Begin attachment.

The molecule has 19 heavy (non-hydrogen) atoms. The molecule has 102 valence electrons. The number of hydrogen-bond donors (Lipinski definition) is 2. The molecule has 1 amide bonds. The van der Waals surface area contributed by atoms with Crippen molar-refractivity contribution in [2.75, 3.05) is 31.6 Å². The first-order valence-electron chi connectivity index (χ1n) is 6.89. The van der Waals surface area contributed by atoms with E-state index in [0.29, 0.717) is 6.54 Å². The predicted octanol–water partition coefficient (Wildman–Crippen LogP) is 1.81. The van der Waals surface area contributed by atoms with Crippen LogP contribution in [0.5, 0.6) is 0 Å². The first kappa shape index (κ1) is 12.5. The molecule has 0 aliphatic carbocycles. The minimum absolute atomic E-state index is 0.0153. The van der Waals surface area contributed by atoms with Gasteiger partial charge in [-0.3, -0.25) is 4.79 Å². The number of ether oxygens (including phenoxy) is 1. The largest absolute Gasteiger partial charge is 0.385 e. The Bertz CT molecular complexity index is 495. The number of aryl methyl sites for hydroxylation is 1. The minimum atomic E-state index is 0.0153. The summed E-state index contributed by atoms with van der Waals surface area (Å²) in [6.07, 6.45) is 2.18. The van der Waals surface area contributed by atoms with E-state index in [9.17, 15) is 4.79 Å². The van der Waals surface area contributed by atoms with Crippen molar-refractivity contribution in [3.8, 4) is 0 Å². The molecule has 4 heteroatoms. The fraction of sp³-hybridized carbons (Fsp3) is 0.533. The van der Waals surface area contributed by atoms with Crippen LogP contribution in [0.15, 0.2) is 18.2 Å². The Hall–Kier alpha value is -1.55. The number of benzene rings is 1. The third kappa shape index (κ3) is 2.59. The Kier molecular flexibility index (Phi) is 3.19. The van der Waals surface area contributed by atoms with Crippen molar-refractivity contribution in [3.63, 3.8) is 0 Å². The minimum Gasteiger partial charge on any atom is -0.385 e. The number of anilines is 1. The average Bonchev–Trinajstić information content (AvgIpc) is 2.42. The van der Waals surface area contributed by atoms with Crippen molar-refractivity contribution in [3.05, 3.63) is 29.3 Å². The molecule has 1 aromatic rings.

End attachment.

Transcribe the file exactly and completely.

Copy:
The molecule has 19 heavy (non-hydrogen) atoms. The molecule has 102 valence electrons. The number of hydrogen-bond donors (Lipinski definition) is 2. The molecule has 1 amide bonds. The van der Waals surface area contributed by atoms with Crippen molar-refractivity contribution in [2.75, 3.05) is 31.6 Å². The first-order valence-electron chi connectivity index (χ1n) is 6.89. The van der Waals surface area contributed by atoms with E-state index in [0.29, 0.717) is 6.54 Å². The predicted octanol–water partition coefficient (Wildman–Crippen LogP) is 1.81. The van der Waals surface area contributed by atoms with Crippen LogP contribution in [0.5, 0.6) is 0 Å². The first kappa shape index (κ1) is 12.5. The molecule has 0 aliphatic carbocycles. The minimum absolute atomic E-state index is 0.0153. The van der Waals surface area contributed by atoms with Gasteiger partial charge in [-0.3, -0.25) is 4.79 Å². The number of ether oxygens (including phenoxy) is 1. The largest absolute Gasteiger partial charge is 0.385 e. The Bertz CT molecular complexity index is 495. The number of aryl methyl sites for hydroxylation is 1. The minimum atomic E-state index is 0.0153. The summed E-state index contributed by atoms with van der Waals surface area (Å²) in [6.07, 6.45) is 2.18. The van der Waals surface area contributed by atoms with E-state index in [9.17, 15) is 4.79 Å². The van der Waals surface area contributed by atoms with Crippen molar-refractivity contribution in [3.8, 4) is 0 Å². The molecule has 4 heteroatoms. The fraction of sp³-hybridized carbons (Fsp3) is 0.533. The van der Waals surface area contributed by atoms with Crippen LogP contribution in [0.15, 0.2) is 18.2 Å². The Hall–Kier alpha value is -1.55. The number of benzene rings is 1. The third kappa shape index (κ3) is 2.59. The Kier molecular flexibility index (Phi) is 3.19. The van der Waals surface area contributed by atoms with Crippen molar-refractivity contribution in [3.63, 3.8) is 0 Å². The minimum Gasteiger partial charge on any atom is -0.385 e. The number of anilines is 1. The average Bonchev–Trinajstić information content (AvgIpc) is 2.42. The van der Waals surface area contributed by atoms with Crippen molar-refractivity contribution in [3.05, 3.63) is 29.3 Å². The molecule has 1 aromatic rings.